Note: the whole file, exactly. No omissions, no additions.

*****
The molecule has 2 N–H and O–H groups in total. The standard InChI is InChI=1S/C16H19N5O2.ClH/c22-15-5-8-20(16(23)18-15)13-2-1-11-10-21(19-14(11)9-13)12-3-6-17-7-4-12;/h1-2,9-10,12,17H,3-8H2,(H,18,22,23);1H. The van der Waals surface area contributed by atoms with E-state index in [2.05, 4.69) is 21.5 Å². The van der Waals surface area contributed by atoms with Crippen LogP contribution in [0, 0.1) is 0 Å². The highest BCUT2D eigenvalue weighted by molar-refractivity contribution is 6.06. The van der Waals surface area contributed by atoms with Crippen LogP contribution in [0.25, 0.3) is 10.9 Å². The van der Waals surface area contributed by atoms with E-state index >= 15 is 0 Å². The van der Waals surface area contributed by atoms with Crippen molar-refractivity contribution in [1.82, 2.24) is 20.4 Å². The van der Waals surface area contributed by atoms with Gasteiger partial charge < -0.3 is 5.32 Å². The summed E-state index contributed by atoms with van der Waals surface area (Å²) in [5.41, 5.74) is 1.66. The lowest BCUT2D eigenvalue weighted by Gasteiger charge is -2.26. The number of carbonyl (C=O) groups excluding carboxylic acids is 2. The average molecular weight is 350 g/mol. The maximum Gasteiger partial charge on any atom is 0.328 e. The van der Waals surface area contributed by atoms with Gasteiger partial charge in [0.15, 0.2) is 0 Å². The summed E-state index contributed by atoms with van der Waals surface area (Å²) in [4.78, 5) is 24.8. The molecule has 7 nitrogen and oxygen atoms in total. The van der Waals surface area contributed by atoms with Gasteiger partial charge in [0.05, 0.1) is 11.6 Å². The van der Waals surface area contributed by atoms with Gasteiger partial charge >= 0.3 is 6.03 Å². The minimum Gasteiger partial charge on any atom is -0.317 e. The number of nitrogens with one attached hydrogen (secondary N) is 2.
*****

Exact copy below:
The molecule has 2 N–H and O–H groups in total. The standard InChI is InChI=1S/C16H19N5O2.ClH/c22-15-5-8-20(16(23)18-15)13-2-1-11-10-21(19-14(11)9-13)12-3-6-17-7-4-12;/h1-2,9-10,12,17H,3-8H2,(H,18,22,23);1H. The van der Waals surface area contributed by atoms with E-state index in [2.05, 4.69) is 21.5 Å². The van der Waals surface area contributed by atoms with Crippen LogP contribution in [0, 0.1) is 0 Å². The highest BCUT2D eigenvalue weighted by molar-refractivity contribution is 6.06. The van der Waals surface area contributed by atoms with Crippen LogP contribution in [0.25, 0.3) is 10.9 Å². The van der Waals surface area contributed by atoms with E-state index >= 15 is 0 Å². The van der Waals surface area contributed by atoms with Crippen molar-refractivity contribution in [1.82, 2.24) is 20.4 Å². The van der Waals surface area contributed by atoms with Gasteiger partial charge < -0.3 is 5.32 Å². The summed E-state index contributed by atoms with van der Waals surface area (Å²) in [5.41, 5.74) is 1.66. The lowest BCUT2D eigenvalue weighted by Gasteiger charge is -2.26. The number of carbonyl (C=O) groups excluding carboxylic acids is 2. The average molecular weight is 350 g/mol. The maximum Gasteiger partial charge on any atom is 0.328 e. The van der Waals surface area contributed by atoms with Gasteiger partial charge in [0.15, 0.2) is 0 Å². The summed E-state index contributed by atoms with van der Waals surface area (Å²) in [4.78, 5) is 24.8. The molecule has 7 nitrogen and oxygen atoms in total. The van der Waals surface area contributed by atoms with Gasteiger partial charge in [0.05, 0.1) is 11.6 Å². The van der Waals surface area contributed by atoms with Gasteiger partial charge >= 0.3 is 6.03 Å². The minimum Gasteiger partial charge on any atom is -0.317 e. The number of nitrogens with one attached hydrogen (secondary N) is 2.